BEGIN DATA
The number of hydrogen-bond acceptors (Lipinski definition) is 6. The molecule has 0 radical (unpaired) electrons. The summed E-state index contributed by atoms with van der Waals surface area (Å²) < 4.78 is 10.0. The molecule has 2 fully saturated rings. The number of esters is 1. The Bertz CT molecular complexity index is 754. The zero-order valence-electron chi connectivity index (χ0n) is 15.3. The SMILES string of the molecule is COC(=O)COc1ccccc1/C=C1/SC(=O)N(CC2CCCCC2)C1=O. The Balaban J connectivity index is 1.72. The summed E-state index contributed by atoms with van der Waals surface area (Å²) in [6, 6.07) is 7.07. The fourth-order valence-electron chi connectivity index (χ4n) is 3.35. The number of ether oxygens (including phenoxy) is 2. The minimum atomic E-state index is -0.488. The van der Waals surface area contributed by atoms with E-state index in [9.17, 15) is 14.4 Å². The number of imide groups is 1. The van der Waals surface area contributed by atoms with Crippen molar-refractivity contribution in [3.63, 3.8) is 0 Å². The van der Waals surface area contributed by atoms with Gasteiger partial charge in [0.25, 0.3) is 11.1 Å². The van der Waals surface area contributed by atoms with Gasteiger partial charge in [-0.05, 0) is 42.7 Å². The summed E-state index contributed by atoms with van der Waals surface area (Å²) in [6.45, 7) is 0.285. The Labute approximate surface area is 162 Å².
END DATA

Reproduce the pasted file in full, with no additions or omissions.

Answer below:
The number of hydrogen-bond acceptors (Lipinski definition) is 6. The molecule has 0 radical (unpaired) electrons. The summed E-state index contributed by atoms with van der Waals surface area (Å²) < 4.78 is 10.0. The molecule has 2 fully saturated rings. The number of esters is 1. The Bertz CT molecular complexity index is 754. The zero-order valence-electron chi connectivity index (χ0n) is 15.3. The SMILES string of the molecule is COC(=O)COc1ccccc1/C=C1/SC(=O)N(CC2CCCCC2)C1=O. The Balaban J connectivity index is 1.72. The summed E-state index contributed by atoms with van der Waals surface area (Å²) in [6, 6.07) is 7.07. The fourth-order valence-electron chi connectivity index (χ4n) is 3.35. The number of ether oxygens (including phenoxy) is 2. The minimum atomic E-state index is -0.488. The van der Waals surface area contributed by atoms with E-state index in [9.17, 15) is 14.4 Å². The number of imide groups is 1. The van der Waals surface area contributed by atoms with Crippen molar-refractivity contribution in [3.63, 3.8) is 0 Å². The van der Waals surface area contributed by atoms with Gasteiger partial charge in [0.25, 0.3) is 11.1 Å². The van der Waals surface area contributed by atoms with Gasteiger partial charge in [-0.05, 0) is 42.7 Å². The summed E-state index contributed by atoms with van der Waals surface area (Å²) in [6.45, 7) is 0.285. The Labute approximate surface area is 162 Å².